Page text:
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      GameDev.net and CRC Press have teamed up to bring a free ebook of content curated from top titles published by CRC Press. The freebook, Practices of Game Design & Indie Game Marketing, includes chapters from The Art of Game Design: A Book of Lenses, A Practical Guide to Indie Game Marketing, and An Architectural Approach to Level Design. The GameDev.net FreeBook is relevant to game designers, developers, and those interested in learning more about the challenges in game development. We know game development can be a tough discipline and business, so we picked several chapters from CRC Press titles that we thought would be of interest to you, the GameDev.net audience, in your journey to design, develop, and market your next game. The free ebook is available through CRC Press by clicking here. The Curated Books The Art of Game Design: A Book of Lenses, Second Edition, by Jesse Schell Presents 100+ sets of questions, or different lenses, for viewing a game’s design, encompassing diverse fields such as psychology, architecture, music, film, software engineering, theme park design, mathematics, anthropology, and more. Written by one of the world's top game designers, this book describes the deepest and most fundamental principles of game design, demonstrating how tactics used in board, card, and athletic games also work in video games. It provides practical instruction on creating world-class games that will be played again and again. View it here. A Practical Guide to Indie Game Marketing, by Joel Dreskin Marketing is an essential but too frequently overlooked or minimized component of the release plan for indie games. A Practical Guide to Indie Game Marketing provides you with the tools needed to build visibility and sell your indie games. With special focus on those developers with small budgets and limited staff and resources, this book is packed with tangible recommendations and techniques that you can put to use immediately. As a seasoned professional of the indie game arena, author Joel Dreskin gives you insight into practical, real-world experiences of marketing numerous successful games and also provides stories of the failures. View it here. An Architectural Approach to Level Design This is one of the first books to integrate architectural and spatial design theory with the field of level design. The book presents architectural techniques and theories for level designers to use in their own work. It connects architecture and level design in different ways that address the practical elements of how designers construct space and the experiential elements of how and why humans interact with this space. Throughout the text, readers learn skills for spatial layout, evoking emotion through gamespaces, and creating better levels through architectural theory. View it here. Learn more and download the ebook by clicking here. Did you know? GameDev.net and CRC Press also recently teamed up to bring GDNet+ Members up to a 20% discount on all CRC Press books. Learn more about this and other benefits here.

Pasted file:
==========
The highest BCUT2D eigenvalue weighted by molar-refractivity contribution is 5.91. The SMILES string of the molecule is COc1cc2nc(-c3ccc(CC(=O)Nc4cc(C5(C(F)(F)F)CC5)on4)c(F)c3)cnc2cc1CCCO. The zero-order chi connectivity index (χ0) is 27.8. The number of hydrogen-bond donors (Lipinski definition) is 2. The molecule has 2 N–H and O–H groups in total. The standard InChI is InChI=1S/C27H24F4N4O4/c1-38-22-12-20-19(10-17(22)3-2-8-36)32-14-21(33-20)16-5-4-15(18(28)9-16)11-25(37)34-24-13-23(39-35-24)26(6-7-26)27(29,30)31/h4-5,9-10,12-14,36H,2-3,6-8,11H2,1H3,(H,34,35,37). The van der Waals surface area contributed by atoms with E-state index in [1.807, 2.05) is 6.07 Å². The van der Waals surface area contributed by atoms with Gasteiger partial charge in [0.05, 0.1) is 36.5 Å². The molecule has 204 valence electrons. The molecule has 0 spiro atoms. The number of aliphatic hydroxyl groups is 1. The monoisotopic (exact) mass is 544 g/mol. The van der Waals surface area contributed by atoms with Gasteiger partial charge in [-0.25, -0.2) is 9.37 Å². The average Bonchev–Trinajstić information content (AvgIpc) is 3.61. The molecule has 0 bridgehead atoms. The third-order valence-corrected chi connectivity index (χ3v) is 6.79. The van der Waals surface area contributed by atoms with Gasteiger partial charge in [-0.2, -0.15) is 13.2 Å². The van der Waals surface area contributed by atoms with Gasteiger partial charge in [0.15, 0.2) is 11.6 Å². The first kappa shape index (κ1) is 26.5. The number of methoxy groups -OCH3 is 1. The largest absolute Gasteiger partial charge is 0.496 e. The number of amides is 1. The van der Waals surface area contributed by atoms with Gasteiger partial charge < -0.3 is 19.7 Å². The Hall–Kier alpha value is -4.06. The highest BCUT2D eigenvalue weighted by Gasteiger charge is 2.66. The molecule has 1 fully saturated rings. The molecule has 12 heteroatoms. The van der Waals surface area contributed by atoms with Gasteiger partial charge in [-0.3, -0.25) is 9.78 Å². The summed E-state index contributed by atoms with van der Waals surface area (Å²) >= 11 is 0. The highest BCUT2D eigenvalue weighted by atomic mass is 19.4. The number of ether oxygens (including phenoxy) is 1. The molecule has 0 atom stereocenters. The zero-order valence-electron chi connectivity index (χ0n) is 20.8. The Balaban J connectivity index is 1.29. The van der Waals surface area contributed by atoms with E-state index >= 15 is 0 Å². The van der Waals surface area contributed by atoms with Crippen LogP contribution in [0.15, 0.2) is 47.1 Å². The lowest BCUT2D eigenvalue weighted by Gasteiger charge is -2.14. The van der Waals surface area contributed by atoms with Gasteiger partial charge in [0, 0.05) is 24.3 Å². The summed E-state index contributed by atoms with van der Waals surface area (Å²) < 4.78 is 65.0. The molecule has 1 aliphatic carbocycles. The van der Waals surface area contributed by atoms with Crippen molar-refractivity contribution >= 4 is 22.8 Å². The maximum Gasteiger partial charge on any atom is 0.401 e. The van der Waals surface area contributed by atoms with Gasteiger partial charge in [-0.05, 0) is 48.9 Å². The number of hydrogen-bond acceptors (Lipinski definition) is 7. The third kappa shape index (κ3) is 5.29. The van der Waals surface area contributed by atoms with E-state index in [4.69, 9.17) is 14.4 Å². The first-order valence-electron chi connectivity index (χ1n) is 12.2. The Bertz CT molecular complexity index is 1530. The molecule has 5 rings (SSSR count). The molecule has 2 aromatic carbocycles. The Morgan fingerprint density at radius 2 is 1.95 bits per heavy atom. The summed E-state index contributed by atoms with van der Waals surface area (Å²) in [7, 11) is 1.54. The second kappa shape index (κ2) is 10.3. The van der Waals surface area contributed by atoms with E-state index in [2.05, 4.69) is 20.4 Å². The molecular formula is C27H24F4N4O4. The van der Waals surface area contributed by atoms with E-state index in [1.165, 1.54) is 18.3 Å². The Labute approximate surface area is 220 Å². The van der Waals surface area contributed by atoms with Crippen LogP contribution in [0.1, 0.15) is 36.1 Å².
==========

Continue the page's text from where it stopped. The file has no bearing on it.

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  1. Thank you, that's very helpful. One follow up question, does it matter which particular texture slots I use? For example, suppose GL_MAX_TEXTURE_IMAGE_UNITS = 2, would I be limited to the first two texture slots, or could I use say GL_TEXTURE5 and GL_TEXTURE6 so long as I'm not using more than two at once?